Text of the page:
On the mechanism of autoinhibition of the RhoA-specific nucleotide exchange factor PDZRhoGEF
1 Department of Molecular Physiology and Biological Physics, University of Virginia, PO Box 800736, Charlottesville, Virginia. 22908-0736, USA
2 Present address : Monsanto Company, 800 North Lindbergh Boulevard, St Louis, MO 63167
BMC Structural Biology 2009, 9:36 doi:10.1186/1472-6807-9-36Published: 21 May 2009
The Dbl-family of guanine nucleotide exchange factors (GEFs) activate the cytosolic GTPases of the Rho family by enhancing the rate of exchange of GTP for GDP on the cognate GTPase. This catalytic activity resides in the DH (Dbl-homology) domain, but typically GEFs are multidomain proteins containing other modules. It is believed that GEFs are autoinhibited in the cytosol due to supramodular architecture, and become activated in diverse signaling pathways through conformational change and exposure of the DH domain, as the protein is translocated to the membrane. A small family of RhoA-specific GEFs, containing the RGSL (regulators of G-protein signaling-like) domain, act as effectors of select GPCRs via Gα12/13, although the molecular mechanism by which this pathway operates is not known. These GEFs include p115, LARG and PDZRhoGEF (PRG).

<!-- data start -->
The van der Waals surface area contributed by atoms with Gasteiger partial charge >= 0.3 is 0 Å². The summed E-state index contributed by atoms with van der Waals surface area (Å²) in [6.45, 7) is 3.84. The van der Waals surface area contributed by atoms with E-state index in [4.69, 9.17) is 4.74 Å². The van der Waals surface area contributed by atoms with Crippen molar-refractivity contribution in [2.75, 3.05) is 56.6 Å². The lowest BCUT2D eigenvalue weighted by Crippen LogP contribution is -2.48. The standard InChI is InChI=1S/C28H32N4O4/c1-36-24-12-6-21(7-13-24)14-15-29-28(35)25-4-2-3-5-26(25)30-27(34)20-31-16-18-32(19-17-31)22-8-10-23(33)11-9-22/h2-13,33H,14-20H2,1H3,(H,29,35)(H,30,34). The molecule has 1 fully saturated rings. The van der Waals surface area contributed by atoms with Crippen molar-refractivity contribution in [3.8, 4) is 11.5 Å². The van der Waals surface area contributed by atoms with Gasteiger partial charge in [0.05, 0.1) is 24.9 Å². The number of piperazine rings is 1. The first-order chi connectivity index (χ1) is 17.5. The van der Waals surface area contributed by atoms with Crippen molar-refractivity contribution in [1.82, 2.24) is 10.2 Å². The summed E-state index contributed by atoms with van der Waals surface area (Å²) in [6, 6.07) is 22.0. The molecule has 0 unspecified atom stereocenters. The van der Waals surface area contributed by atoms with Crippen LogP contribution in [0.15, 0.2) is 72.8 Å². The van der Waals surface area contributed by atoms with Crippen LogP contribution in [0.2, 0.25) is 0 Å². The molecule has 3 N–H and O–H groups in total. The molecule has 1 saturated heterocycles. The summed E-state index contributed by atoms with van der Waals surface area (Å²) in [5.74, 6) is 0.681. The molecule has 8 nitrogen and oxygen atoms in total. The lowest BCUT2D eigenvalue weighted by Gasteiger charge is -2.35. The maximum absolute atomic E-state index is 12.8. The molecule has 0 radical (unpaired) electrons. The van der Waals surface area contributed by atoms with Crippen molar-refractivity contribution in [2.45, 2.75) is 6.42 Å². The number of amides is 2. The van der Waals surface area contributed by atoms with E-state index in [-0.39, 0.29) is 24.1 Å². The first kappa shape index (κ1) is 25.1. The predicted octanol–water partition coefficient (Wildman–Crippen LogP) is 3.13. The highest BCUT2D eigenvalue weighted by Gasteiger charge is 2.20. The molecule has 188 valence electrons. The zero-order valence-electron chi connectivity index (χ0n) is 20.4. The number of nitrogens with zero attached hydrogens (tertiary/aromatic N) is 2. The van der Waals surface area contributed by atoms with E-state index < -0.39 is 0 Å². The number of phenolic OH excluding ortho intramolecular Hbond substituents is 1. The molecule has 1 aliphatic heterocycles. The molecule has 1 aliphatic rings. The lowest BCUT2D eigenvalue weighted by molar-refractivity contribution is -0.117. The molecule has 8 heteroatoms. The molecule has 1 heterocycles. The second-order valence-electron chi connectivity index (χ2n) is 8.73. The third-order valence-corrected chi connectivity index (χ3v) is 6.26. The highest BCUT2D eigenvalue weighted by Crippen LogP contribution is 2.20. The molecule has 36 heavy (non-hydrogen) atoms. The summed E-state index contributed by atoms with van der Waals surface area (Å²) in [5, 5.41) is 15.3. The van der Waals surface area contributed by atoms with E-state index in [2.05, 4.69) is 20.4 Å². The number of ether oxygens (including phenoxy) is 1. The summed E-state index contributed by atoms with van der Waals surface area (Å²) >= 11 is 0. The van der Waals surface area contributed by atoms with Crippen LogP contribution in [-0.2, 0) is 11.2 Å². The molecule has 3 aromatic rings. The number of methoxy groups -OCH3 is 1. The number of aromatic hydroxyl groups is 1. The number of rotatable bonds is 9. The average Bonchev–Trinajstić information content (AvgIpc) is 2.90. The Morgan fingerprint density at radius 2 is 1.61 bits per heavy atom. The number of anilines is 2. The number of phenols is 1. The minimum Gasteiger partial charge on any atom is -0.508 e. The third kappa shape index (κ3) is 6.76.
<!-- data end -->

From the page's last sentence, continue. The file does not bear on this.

Here we show that the autoinhibition of PRG is caused largely by an interaction of a short negatively charged sequence motif, immediately upstream of the DH-domain and including residues Asp706, Glu708, Glu710 and Asp712, with a patch on the catalytic surface of the DH-domain including Arg867 and Arg868. In the absence of both PDZ and RGSL domains, the DH-PH tandem with additional 21 residues upstream, is 50% autoinhibited. However, within the full-length protein, the PDZ and/or RGSL domains significantly restore autoinhibition.
Our results suggest a mechanism for autoinhibition of RGSL family of GEFs, in which the RGSL domain and a unique sequence motif upstream of the DH domain, act cooperatively to reduce the ability of the DH domain to bind the nucleotide free RhoA. The activation mechanism is likely to involve two independent steps, i.e. displacement of the RGSL domain and conformational change involving the autoinhibitory sequence motif containing several negatively charged residues.